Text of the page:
In City of Cape Town v South African National Roads Agency Ltd and Others 2013 ZAWHC 74, at paragraph 75, I described the effect of the judgment of the Constitutional Court in the OUTA case just referred to as follows:


“I have concluded that the intention in the reasoning of the majority judgment in OUTA was to reiterate, as a matter of established constitutional principle, that courts seized of applications for interim interdictory relief pendente lite in matters where the functions and powers of the executive or the legislature are susceptible to being restrained must be consciously sensitive to the impact on the constitutionally ordained separation of powers of any order they might be inclined to consider making restraining the use of executive or legislative power. Where, on such an assessment, the impact of the restraining order (what the Constitutional Court labelled for convenience as ‘balance of power harm’) looks to be significant, a court will incline against making the order unless a strong case for the relief has been made out, and only in the clearest of cases. A strong case would be one in which the right at issue, although established only prima facie and open to a measure of doubt, nevertheless appears to enjoy good prospects of being established in the main proceedings, and also one in which the need for the intervention of an interim interdict is clearly shown if irreparable harm to the applicant is to be averted – in other words, a case in which the balance of convenience clearly militates in favour of the granting of the remedy. Such a construction would give effect, in my view, to the evident intention in the Constitutional Court judgment (i) to confirm the application of the well-established requirements of the interim interdict remedy in such cases; and (ii) to explain how they should be applied in a manner consistent with respect by the courts for the constitutional scheme of a separation of powers where the remedy would restrain the exercise of executive or legislative power. The greater the impact of the impinging effect of the postulated restraining order on the domain of the executive or the legislative branches the more circumspect, and demanding of the applicant’s case, the court will be before deciding that it is appropriate to grant it. The principle that a court does not lightly grant an interim interdict pending the review of executive action even if all the requirements for an interdict have been established is nothing new. The Constitutional Court judgment in OUTA has fleshed out the articulation of the principle.”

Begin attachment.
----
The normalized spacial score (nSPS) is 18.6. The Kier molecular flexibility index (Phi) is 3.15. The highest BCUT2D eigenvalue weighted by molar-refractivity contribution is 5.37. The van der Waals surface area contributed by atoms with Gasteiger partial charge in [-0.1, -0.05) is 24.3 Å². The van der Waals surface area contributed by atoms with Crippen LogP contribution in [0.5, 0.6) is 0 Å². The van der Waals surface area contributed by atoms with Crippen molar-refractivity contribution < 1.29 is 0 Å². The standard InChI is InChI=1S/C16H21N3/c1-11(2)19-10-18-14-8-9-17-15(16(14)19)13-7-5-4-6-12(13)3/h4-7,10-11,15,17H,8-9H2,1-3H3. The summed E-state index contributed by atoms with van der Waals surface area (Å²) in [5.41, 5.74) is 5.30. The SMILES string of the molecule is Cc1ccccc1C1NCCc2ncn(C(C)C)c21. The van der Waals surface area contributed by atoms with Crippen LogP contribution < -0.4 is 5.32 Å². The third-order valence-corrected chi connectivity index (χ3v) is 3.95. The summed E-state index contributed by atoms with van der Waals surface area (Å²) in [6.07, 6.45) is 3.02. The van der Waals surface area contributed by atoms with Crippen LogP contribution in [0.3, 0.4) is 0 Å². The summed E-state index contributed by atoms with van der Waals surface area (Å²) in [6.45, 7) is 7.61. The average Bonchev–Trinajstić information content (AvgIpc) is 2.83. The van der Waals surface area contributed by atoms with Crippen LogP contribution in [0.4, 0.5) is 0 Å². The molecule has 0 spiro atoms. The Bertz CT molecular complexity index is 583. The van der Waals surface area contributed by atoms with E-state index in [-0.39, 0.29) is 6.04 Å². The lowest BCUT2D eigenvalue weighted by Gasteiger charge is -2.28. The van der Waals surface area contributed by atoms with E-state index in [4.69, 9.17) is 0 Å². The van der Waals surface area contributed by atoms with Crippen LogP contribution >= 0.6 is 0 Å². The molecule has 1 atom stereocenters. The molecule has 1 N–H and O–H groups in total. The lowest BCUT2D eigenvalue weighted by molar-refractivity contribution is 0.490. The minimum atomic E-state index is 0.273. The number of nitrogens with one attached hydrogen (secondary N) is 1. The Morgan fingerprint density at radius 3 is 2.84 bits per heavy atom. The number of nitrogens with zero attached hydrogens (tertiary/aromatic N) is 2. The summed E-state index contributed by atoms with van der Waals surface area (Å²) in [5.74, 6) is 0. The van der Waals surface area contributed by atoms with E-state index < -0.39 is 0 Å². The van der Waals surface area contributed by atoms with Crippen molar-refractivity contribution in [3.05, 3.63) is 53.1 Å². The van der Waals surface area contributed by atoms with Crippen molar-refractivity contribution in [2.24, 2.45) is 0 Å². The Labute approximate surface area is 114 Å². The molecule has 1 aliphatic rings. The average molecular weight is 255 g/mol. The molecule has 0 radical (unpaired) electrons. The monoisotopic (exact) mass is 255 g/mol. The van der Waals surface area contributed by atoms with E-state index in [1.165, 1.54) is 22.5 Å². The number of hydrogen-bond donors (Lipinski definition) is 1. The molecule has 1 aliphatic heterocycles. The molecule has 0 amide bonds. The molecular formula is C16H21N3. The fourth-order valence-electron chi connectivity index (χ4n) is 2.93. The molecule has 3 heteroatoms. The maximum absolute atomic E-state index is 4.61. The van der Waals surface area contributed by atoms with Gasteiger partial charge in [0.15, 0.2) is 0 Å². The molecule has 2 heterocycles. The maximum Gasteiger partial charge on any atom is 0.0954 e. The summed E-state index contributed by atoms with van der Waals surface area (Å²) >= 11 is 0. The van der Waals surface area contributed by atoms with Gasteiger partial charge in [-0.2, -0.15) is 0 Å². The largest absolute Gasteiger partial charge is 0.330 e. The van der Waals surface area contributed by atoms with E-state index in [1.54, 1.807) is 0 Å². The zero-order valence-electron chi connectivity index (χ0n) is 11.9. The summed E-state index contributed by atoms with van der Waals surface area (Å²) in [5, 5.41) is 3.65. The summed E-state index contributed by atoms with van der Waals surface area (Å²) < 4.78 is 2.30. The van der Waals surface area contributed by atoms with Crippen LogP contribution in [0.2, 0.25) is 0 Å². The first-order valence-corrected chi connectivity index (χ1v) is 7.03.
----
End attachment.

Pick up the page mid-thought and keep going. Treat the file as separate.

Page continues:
The principal relief sought by the applicants raises novel and complex constitutional issues. The outcome of the application for the principal relief is by the nature of the matter therefore essentially unpredictable. Some of the relief sought might reasonably be described as ambitious. Certainly, this Court is not in a position, without the benefit of detailed and considered argument from all sides and the opportunity for mature reflection, to essay an opinion on the probable outcome of the application for principal relief. This must, in my view, bear on the issue of the strength of the prima facie case on which the applicants rely for interim relief. The effect of the relief sought by the applicants in terms of paragraph 2 of the notice of motion is that the debate on the motion of no confidence in the President will not proceed next Tuesday, and that it will proceed only after the determination of the principal relief.